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Constant acceleration problem

  • #1
A 3.7 kg penguin runs onto a huge sheet of frictionless Anarctic ice. At t=0 is is at x=0 and y=0 with an initial velocity of 0.41 m/s along the positive x-axis. It slides while being pushed by the wind with a force of 0.29 N directed along the positive y-axis. Calculate the magnitude of the penguin's velocity at t= 9.26 s.

I started this problem by first using Newton's 2nd Law to calculate the acceleration.
F=ma
.29 N= 3.7a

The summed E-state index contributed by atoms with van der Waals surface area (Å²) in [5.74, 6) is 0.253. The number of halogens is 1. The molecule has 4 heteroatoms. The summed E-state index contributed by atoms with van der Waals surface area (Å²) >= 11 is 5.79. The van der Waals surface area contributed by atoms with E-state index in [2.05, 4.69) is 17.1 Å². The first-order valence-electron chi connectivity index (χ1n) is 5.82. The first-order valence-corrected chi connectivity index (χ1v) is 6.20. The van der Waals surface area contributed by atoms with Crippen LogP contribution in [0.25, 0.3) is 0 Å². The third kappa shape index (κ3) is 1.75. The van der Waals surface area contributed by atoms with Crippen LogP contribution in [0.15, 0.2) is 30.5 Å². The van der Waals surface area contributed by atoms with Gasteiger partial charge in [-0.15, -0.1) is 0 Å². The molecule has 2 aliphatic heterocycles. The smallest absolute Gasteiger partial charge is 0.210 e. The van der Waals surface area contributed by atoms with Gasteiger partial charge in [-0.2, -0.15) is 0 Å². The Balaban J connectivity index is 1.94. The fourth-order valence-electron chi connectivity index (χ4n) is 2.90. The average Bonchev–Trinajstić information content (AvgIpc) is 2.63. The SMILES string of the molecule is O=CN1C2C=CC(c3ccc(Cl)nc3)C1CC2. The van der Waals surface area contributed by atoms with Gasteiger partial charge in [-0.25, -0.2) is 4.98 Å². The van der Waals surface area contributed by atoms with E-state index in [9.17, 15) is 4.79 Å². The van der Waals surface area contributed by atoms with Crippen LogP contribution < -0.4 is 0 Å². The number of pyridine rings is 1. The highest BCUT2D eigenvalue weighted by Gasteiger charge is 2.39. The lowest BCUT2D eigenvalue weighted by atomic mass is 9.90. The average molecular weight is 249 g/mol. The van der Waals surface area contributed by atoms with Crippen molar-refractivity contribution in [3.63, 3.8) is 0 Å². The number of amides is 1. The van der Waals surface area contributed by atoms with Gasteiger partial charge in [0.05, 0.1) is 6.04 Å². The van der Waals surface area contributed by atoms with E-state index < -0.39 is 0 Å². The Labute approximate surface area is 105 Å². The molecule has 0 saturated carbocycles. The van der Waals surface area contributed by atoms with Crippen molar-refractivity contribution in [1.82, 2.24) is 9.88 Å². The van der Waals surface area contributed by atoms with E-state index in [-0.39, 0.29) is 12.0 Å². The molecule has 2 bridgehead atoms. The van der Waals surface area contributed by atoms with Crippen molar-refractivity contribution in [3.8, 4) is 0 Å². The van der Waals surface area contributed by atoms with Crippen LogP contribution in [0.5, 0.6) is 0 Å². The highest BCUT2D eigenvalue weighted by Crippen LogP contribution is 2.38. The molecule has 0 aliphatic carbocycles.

a= .0784 m/s^2

Then I used the equation v=v initial + at
v= .41 + .0784(9.26)
and got 1.14 m/s.

This wasn't right, can someone tell me what I'm doing wrong?

thanks in advance
 

Answers and Replies

  • #2
Doc Al
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Punchlinegirl said:
I started this problem by first using Newton's 2nd Law to calculate the acceleration.
F=ma
.29 N= 3.7a
a= .0784 m/s^2
This is the acceleration in the y-direction.

Then I used the equation v=v initial + at
v= .41 + .0784(9.26)
and got 1.14 m/s.
You are mixing up x and y components. (The .41 is the x-component of the velocity, which remains constant.)

The initial speed in the y-direction is 0. Calculate the x and y components of the velocity separately, then combine them.
 

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